Their viral video, 'Say My Name,' has reached over 285,000 views on Facebook

Chinese students at New York City’s Columbia University who were targeted by racist vandalism have created a video to fight back.

Sixth Tone reports that during the Chinese New Year holiday period, several students had their name tags on their doors removed. The name tags had displayed romanized or pinyin versions of their names. At American universities, it is not uncommon for students living in residence halls to have their name tags on their doors. It is suspected that the vandalism was racially motivated as those with western names had their name tags intact.

According to Columbia’s student news website, the attacks on Asian name tags began earlier in the semester in one dorm and spread to others during the holiday.

Melinda Aquino, associate dean of multicultural affairs said that an investigation has been launched and has called for any information on those responsible. Aquino expressed concerns regarding the “growing climate of xenophobia” and its effects on the Columbia university community.

Just under a week after the reports, sophomore Columbia undergraduate Yan Huhe published a video he created with fellow Chinese international students discussing the meanings of their names.

Their viral video, ‘Say My Name,’ has reached over 285,000 views on Facebook.

“I don’t think this is racial discrimination,” Yan, 19, told Sixth Tone, referring to the vandalism. “This is xenophobia.”

The video serves as a statement from the stereotypically ‘silent’ Chinese community and a first step toward gaining more understanding,” he added.

 Yan had written earlier in an editorial for the university’s student newspaper, “from my perspective as a complete outsider to American politics and society, it seems to me that there is a larger climate of ‘purging’ that is being cultivated beyond the disappearance of name tags from doors.”

Speaking to Mashable, Yan said, “The video is a way to challenge the stereotypes about the Asian community and especially Chinese students — that they are silent and take punches without complaints.”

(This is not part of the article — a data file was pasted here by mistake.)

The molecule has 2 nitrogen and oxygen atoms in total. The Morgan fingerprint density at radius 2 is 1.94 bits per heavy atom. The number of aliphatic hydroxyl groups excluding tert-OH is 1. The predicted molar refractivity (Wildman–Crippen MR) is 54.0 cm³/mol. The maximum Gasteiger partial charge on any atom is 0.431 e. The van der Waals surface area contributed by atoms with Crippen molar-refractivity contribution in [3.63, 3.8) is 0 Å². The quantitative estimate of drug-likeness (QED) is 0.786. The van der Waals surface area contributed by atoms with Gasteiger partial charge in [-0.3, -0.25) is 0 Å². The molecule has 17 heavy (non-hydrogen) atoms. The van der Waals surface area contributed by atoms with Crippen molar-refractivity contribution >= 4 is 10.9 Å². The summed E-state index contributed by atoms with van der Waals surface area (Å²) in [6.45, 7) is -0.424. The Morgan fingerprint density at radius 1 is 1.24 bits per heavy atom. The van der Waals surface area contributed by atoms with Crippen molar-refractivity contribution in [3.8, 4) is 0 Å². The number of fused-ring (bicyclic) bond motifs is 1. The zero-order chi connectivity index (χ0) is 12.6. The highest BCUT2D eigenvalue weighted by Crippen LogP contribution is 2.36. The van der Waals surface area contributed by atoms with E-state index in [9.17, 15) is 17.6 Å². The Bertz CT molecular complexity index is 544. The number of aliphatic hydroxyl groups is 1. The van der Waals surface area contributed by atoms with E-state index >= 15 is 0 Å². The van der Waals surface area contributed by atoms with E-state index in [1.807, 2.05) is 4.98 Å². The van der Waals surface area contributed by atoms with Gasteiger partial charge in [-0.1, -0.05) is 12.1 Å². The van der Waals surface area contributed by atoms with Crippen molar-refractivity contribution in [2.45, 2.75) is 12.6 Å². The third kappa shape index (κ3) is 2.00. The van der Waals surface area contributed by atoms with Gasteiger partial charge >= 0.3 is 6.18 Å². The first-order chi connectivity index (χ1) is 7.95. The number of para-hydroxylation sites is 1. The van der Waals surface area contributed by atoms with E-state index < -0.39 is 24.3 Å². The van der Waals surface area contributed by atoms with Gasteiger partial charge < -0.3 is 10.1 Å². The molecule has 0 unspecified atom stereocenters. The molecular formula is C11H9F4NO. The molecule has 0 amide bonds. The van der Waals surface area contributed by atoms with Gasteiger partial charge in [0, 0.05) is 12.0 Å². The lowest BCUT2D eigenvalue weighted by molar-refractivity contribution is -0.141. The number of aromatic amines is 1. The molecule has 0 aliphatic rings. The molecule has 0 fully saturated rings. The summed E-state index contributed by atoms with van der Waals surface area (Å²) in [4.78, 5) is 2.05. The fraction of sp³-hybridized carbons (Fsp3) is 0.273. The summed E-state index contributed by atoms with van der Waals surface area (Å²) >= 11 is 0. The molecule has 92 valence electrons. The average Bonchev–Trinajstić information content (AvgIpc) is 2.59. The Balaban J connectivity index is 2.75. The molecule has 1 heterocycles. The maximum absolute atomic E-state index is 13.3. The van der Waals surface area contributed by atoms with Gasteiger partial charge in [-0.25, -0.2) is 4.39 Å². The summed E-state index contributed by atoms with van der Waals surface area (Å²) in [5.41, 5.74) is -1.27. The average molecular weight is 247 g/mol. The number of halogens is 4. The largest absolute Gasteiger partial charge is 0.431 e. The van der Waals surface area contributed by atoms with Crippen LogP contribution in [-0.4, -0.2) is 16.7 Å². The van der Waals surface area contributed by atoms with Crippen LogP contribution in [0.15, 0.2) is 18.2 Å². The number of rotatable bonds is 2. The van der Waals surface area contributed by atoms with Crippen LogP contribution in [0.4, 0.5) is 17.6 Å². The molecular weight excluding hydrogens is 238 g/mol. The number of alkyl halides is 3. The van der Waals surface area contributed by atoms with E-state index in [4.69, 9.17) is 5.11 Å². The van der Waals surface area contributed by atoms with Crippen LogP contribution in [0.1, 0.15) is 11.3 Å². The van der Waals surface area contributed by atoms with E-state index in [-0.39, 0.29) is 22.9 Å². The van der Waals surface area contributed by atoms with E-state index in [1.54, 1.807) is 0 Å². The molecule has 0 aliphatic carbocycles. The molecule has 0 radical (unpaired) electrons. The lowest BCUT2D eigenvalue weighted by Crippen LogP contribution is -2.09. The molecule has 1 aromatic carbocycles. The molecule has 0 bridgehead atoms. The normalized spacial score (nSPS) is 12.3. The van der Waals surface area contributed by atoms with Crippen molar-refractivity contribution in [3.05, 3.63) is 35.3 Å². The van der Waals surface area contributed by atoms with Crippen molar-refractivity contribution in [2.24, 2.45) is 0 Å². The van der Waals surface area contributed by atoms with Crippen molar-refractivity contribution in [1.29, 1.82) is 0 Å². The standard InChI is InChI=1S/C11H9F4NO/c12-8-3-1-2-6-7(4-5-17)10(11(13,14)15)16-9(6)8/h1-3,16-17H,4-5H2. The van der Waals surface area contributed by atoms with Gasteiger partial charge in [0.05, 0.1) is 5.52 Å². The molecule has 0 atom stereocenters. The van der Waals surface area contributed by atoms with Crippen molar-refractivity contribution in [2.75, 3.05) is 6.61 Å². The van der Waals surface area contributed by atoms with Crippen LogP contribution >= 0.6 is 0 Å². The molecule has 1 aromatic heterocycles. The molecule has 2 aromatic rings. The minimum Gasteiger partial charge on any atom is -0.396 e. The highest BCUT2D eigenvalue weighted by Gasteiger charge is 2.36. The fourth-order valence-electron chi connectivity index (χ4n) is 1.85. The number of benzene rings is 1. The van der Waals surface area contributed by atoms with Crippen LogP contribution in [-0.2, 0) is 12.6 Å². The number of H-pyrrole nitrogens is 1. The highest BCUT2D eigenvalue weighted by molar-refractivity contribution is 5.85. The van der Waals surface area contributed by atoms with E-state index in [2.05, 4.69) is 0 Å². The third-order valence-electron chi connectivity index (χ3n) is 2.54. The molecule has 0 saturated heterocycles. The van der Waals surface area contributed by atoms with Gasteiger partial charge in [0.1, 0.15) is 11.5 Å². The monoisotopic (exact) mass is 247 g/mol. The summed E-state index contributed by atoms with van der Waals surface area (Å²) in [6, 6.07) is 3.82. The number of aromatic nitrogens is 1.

“No, we might have good tempers and tend to avoid conflicts, but we do have an attitude and voices to be heard.”

“I initially intended the video to be shared among the campus community at Columbia, but the viewership reached much further. I’m very glad it has prompted people to discuss and reflect on their identities and how we can combat the larger xenophobic climate,” he said.

A Chinese Columbia surnamed Lin said a second “heavier” video that features 10 Asian or Asian-American students addressing the vandalism will be released later this week. “I think Yan’s video is so great because it shows how proud we feel of our own culture, and how inviolable our names are,” Lin said. “My video will go more into what the victims and Chinese students think about the issue, what we really want to say.”

The Asian-American Alliance, a student group, issued a statement co-signed by mainland Chinese, Korean, Japanese, Taiwanese, and Vietnamese student groups “condemn[ing] these actions as xenophobic efforts to divide and incite fear among Columbia’s Asian and Asian American community.” The statement added that “these efforts echo the actions of the Trump administration that target people of color, specifically black and brown bodies with non-Western names, as unwelcome.”

Asian-American Alliance member Tina Wu told the Columbia Daily Spectator, “I’m hoping that this incident will draw attention to the racism that already exists in conjunction with Trump being elected and his few days in office.”

Speaking about the vandalism, Columbia sophomore Joanna Zhang told a student news blog, “It’s honestly just so fucking disrespectful.”



 

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